Off the Shelf: Looking backwards, looking forwards, and just looking for good stuff to read

Our revamped reading column has got your free time on lock.


Forsaken by Ross Howell, Jr.

In April 1912, Virginia Christian, a teenaged Black maid, is on trial for killing her older, widowed, and White employer. By 1917, Virginia Christian would become the first and only juvenile female executed in an electric chair in Virginia history. In Forsaken, Ross Howell, Jr. delves into this bleak moment in history through the fictionalized narrator of Charles Mears. A young white reporter working his first murder case, Mears soon begins to realize scope of the rampant and destructive racism around him. To facilitate change, he begins to pursue controversial news stories, and soon his own life becomes threatened. The vital importance of historical fiction shines forth in Howell’s take on this moment in our history–we must see the past in order to see the present. Deep wounds, and the complex gauze we spin around them, deserve our attention and hard work to create much needed healing and change. Ross Howell, Jr. will be reading at Chop Suey Books on May 11th at 6:00 PM with Kristen Gree1n.

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Prince Edward county

Something Must Be Done About Prince Edward County by Kristen Green

If you haven’t read this history book meets memoir by beloved local author Kristen Green yet, it’s probably because the waitlist at the library is still too long or the fact that you prefer the pliability and softness of a paperback book. Luckily for you, Something Must Be Done About Prince Edward County was just released in paperback! In 1959, following the landmark court case, Brown v. Board of Education, Prince Edward County Schools decided to shut down their public school system instead of integrating their classrooms. Black children and poor White children were left without accessible education while wealthier white students went to the newly formed private school Prince Edward Academy. Green dives into this dark moment in her hometown’s history, giving voice to the repercussions of this decision while also exploring her family’s own difficult legacy within this moment. Repeat: we must see the past in order to see the present. So go get your easy to carry and comfortable to hold paperback, read it, talk about it, and pass it on. Kristen Green will be at Chop Suey Books on May 11th at 6:00 PM with Ross Howell, Jr.

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Patient right off Amelia Street.

Patient right off Amelia Street.

Patient by Bettina Judd

In this collection of poetry, Bettina Judd explores medical history and her own experience as a patient to unravel the trauma put upon the bodies of Black women. She gives voice to Anarcha Westcott, Betsey Harris, Lucy Zimmerman, Joice Heth, Saartjie Baartman, Henrietta Lacks, and Esmin Green–all Black women poked, prodded, abused, and/or ignored by the medical industry. Her poems confront the horrors of procedure, of mistreatment, of death, and, ultimately, Judd creates a space both of and for healing.

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The Weight of Things in Maymont's Japanese garden.

The Weight of Things in Maymont’s Japanese garden.

The Weight of Things by Marianne Fritz

In postwar Austria, Berta must face the loss of her first lover, the scorn of her older sister, the distance of her husband, and the ceaseless needs of her two children. This domestic drama quickly evolves into a quick-witted horror story as Berta experiences severe nightmares that merge into reality. (Think The Yellow Wallpaper meets The Turn of the Screw.) This slim first novel of Marianne Fritz examines how the tragedy of the Great War impacted both a nation and its individuals. Fritz herself is a fascinating experimental writer lost in the land of the untranslatable and, perhaps, denied her due by gendered concepts of “genius.” Thanks to Dorothy, a publishing project, we all now have the good fortune of reading this delightfully terrifying and deeply thought-provoking tale.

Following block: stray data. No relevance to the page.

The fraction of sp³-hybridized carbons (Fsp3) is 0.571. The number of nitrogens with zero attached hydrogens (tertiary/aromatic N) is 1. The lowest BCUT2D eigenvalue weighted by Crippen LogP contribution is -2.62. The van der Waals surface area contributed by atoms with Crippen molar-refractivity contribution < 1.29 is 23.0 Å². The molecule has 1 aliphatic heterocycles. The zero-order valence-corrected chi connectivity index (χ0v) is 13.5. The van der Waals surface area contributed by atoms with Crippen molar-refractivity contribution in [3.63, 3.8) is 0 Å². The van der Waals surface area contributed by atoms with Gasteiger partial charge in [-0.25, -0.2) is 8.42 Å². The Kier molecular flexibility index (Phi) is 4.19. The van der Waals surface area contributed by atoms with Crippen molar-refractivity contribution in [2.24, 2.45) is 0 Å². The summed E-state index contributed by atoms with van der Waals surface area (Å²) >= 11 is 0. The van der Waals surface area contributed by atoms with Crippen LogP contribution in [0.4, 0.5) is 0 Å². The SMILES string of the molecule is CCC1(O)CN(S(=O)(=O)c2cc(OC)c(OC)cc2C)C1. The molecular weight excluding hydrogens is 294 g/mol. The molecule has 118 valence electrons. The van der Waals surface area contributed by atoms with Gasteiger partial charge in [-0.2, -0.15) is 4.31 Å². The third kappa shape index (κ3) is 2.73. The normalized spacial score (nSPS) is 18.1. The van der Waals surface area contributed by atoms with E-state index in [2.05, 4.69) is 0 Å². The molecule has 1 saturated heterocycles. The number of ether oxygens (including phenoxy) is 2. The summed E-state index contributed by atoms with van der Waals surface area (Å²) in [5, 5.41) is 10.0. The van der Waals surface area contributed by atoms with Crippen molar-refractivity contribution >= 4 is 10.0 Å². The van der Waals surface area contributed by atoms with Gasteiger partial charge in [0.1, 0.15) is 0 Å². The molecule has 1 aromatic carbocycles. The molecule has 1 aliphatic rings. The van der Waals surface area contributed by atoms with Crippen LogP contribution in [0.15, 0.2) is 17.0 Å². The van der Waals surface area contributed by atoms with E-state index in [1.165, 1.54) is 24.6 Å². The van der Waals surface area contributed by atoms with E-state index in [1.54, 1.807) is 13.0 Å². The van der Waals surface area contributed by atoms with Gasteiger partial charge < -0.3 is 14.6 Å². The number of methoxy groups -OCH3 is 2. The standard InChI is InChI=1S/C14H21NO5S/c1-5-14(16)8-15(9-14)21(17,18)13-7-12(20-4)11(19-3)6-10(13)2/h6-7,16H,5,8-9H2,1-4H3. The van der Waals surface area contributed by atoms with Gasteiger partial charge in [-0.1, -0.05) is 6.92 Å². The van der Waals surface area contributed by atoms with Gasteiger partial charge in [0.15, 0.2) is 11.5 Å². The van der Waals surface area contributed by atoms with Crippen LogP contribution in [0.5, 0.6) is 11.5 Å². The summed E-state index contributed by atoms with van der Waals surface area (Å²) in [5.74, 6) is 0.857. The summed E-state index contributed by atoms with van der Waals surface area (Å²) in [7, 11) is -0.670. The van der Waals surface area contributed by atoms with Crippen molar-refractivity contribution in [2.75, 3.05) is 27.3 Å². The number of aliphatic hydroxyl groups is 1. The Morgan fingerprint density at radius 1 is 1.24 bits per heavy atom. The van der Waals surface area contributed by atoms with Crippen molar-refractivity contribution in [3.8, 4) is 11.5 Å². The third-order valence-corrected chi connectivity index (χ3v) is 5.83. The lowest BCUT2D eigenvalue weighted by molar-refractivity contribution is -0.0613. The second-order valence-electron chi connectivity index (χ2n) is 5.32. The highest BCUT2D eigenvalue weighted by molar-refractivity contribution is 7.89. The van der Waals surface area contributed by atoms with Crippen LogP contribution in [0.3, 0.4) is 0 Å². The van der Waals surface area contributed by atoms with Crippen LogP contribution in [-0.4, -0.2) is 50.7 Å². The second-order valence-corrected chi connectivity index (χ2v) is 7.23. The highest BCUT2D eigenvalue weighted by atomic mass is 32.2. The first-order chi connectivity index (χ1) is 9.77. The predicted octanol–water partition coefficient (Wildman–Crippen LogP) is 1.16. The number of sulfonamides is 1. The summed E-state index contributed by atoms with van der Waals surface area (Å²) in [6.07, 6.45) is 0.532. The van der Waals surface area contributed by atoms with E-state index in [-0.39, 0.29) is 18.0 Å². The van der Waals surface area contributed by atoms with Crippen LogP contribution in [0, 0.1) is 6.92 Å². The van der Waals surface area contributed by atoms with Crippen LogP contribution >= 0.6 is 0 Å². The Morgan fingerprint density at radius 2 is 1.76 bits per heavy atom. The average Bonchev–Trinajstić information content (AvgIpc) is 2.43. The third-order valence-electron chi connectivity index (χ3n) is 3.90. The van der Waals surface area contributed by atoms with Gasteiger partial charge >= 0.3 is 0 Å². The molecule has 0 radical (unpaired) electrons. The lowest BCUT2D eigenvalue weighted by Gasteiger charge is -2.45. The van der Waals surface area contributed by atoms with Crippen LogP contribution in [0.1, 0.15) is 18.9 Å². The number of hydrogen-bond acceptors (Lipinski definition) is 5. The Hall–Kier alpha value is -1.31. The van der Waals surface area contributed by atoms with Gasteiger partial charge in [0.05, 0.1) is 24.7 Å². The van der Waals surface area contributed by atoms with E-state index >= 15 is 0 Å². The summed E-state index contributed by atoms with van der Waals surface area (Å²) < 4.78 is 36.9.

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All the Birds in the Sky at Shields Lake.

All the Birds in the Sky at Shields Lake.

All the Birds in the Sky by Charlie Jane Anders

Are you anxiously scouring the internet for any progress on Neil Gaiman’s Sandman or American Gods actually coming to the big (or small) screen as soon as possible? Even sooner than that? Charlie Anders’s science fiction-fantasy mash up is the perfect salve for your anxiety. As an editor at io9, Anders deftly handles this genre with a fresh contemporary spin. Two middle school outcasts, Patricia and Laurence, bond over, well, being outcasts. They learn they each have a secret skill–Patricia is a witch who can talk to animals and Laurence is a tech genius with a time machine wristwatch. Fate tears them apart, but then throws them back together in a very hip San Francisco. Just as they become friends again, earthquakes and floods begin to tear the earth apart at the seams. Patricia and Laurence are forced to let their moral views collide at the literal end of the world. It’s a rollicking journey and a tear-inducing ending. After this read, you will look at your dating apps differently, find yourself having a weird soft spot for professional assassins, be (more) worried about climate change, and feel a whole new anxiety wondering when Anders’s next book is coming out.

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Julie Glover

Julie spends every day surrounded by books and cats. She’s fairly convinced her life is a dream, and she’s always accepting book recommendations to add to her ever-growing to-read pile.

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